Today's Top Alzheimer's News
British Prime Minster David Cameron makes Alzheimer's a priority, the need to recruit minorities in the A4 clinical trials, and an online Alzheimer's screening test raises questions about the efficacy of early diagnosis (read more).
- A June 20, 2014 Tech Times article reported on British Prime Minister David Cameron's commitment to stoping Alzheimer's. According to the article, "Cameron wants to double the spending on dementia drug research, which to date, only amounts to one fifth of that allocated for cancer research. He will also urge businesses and governments to accelerate the development of new drugs as the number of individuals with dementia is anticipated to double every twenty years. Despite the continued prevalence of dementia, only three dementia drugs were developed in the last 15 years. Economic implications are also at stake with the development of new drugs. A dementia drug that could delay the onset of the disease by three years could result in an annual savings of £5 billion in Britain."The truth is that dementia now stands alongside cancer as one of the greatest enemies of humanity," says the Prime Minister, who will be discussing the matter at the upcoming conference. "We have to fight to cure it. I know some people will say that it's not possible, but we have seen with cancer what medicine can achieve.""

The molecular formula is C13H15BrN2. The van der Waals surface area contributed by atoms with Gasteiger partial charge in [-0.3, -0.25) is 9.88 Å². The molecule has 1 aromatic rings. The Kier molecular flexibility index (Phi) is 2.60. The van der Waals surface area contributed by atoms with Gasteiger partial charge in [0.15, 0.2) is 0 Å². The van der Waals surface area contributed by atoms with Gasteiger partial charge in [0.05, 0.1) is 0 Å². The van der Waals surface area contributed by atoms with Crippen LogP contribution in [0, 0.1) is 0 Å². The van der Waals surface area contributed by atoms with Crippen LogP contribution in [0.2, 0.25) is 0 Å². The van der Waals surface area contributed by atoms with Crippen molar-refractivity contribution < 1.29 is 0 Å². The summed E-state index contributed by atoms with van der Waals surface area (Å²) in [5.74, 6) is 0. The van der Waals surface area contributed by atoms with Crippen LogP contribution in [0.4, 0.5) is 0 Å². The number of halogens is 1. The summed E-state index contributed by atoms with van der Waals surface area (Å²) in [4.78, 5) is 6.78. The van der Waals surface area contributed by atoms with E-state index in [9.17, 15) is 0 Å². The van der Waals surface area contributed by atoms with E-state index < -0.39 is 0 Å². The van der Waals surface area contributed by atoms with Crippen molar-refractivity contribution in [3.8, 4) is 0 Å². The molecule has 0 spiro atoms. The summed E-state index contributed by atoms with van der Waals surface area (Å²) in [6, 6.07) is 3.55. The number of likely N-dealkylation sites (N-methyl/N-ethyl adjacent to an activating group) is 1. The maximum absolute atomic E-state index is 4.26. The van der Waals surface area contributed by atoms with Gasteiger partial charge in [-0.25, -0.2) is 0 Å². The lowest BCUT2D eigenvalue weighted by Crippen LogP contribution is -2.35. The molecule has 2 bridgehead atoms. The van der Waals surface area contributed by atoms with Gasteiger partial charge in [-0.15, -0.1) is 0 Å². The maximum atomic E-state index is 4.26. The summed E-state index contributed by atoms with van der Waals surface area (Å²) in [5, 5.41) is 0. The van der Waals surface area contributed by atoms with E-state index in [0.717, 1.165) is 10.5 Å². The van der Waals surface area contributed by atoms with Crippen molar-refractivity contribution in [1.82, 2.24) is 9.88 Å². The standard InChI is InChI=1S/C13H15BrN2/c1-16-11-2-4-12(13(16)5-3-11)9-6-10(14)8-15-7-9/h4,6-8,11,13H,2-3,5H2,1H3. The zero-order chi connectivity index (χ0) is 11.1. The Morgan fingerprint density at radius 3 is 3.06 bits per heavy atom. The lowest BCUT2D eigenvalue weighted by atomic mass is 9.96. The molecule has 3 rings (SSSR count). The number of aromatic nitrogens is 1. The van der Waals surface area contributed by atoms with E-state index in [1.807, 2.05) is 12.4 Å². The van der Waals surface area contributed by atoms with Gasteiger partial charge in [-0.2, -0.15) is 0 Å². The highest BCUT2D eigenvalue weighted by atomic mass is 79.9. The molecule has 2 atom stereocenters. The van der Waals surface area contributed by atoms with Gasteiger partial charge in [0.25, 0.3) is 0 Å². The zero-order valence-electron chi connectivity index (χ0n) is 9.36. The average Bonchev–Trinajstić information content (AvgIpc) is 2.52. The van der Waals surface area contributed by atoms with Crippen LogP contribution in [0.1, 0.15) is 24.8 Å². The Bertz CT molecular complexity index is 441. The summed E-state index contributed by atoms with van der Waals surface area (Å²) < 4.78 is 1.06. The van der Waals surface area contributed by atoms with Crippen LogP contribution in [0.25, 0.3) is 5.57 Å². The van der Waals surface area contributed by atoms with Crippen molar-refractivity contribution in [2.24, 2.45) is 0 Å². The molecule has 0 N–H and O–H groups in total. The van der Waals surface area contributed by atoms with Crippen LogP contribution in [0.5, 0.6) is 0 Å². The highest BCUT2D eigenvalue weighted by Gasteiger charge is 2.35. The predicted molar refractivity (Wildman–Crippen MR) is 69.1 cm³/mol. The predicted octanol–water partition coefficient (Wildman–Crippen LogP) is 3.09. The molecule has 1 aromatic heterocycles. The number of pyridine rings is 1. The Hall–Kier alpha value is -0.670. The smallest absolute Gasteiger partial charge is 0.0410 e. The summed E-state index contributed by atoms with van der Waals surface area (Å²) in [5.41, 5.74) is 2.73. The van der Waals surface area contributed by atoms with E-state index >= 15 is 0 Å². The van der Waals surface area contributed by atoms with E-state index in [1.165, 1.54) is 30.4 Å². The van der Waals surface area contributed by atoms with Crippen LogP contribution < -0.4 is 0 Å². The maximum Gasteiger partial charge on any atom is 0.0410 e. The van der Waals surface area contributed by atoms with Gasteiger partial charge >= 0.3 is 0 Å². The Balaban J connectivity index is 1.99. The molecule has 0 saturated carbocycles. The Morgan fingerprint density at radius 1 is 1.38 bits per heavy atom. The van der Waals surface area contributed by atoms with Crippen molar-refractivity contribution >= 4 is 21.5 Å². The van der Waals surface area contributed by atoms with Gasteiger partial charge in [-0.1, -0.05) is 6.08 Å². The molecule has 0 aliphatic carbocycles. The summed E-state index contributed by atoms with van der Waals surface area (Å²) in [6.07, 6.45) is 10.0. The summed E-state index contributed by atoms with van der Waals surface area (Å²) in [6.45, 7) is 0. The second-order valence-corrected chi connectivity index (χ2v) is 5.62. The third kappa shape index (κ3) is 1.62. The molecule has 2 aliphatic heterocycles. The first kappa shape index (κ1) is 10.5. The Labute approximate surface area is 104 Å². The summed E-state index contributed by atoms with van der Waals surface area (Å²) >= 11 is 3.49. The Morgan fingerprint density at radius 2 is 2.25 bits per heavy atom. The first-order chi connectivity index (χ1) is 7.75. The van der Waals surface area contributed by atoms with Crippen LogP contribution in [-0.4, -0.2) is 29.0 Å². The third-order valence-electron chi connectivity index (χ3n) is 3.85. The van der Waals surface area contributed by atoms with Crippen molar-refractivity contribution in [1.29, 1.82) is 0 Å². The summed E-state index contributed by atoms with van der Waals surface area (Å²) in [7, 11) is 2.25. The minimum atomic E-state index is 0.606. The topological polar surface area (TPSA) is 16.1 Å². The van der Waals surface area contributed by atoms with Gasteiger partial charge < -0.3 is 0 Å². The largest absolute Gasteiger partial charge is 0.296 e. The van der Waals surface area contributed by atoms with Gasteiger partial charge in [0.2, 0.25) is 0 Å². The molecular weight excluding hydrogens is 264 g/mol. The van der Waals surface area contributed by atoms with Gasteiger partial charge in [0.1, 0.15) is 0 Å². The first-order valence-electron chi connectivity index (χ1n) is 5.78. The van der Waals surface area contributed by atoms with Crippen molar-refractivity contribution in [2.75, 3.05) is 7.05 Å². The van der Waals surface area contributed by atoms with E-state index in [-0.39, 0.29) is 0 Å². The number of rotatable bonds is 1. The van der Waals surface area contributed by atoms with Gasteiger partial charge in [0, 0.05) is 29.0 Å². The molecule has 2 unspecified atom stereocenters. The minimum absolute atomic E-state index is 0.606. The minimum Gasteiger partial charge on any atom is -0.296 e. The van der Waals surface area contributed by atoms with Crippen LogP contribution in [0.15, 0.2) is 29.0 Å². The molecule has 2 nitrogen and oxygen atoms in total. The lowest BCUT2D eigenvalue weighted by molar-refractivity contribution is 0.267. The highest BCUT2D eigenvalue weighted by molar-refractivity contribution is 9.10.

- A June 19, 2014 Washington Post article reported on recruitment efforts for a new national Alzheimer's prevention study and put the spotlight on the need for minorities to participate in the A4 Study clinical trials. According to the article, "A large and potentially groundbreaking drug trial holds the promise of a new way to treat Alzheimer’s disease, but the test will require thousands of healthy volunteers who may be especially difficult to recruit, in part because of a simple fact about the widely feared illness: Those who have, or are likely to get, Alzheimer’s disease may not want to know it…The trial has another significant recruiting challenge: Sperling is insisting that at least one fifth of participants come from underrepresented groups such as African Americans and Latinos, who generally make up only 5 percent of clinical trials…If a site is not able to come up with enough diversity among its recruits, she said, it may be put on hold. Recruiters are turning to churches and universities with large minority populations to spread the word."
- A June 19, 2014 New York Times article reported on an online Alzheimer's screening test developed by the Ohio State University. According to the article, "Dr. James E. Galvin, a professor of neurology and psychiatry at New York University Langone Medical Center who has used the SAGE test with patients, said with early detection patients can have a say in how their care is structured, and who they want to manage their finances as their condition progresses. “They can have those discussions coherently,” he said….Dr. Scharre cautions that poor results on the test are not definitive, but suggest that more detailed neurological and psychological testing be conducted. Thyroid problems, stroke and conditions like sleep apnea could also be indicated. “It’s not a diagnosis of Alzheimer’s,” he said. “It’s saying, ‘There’s a concern,’ to help start the conversation.'"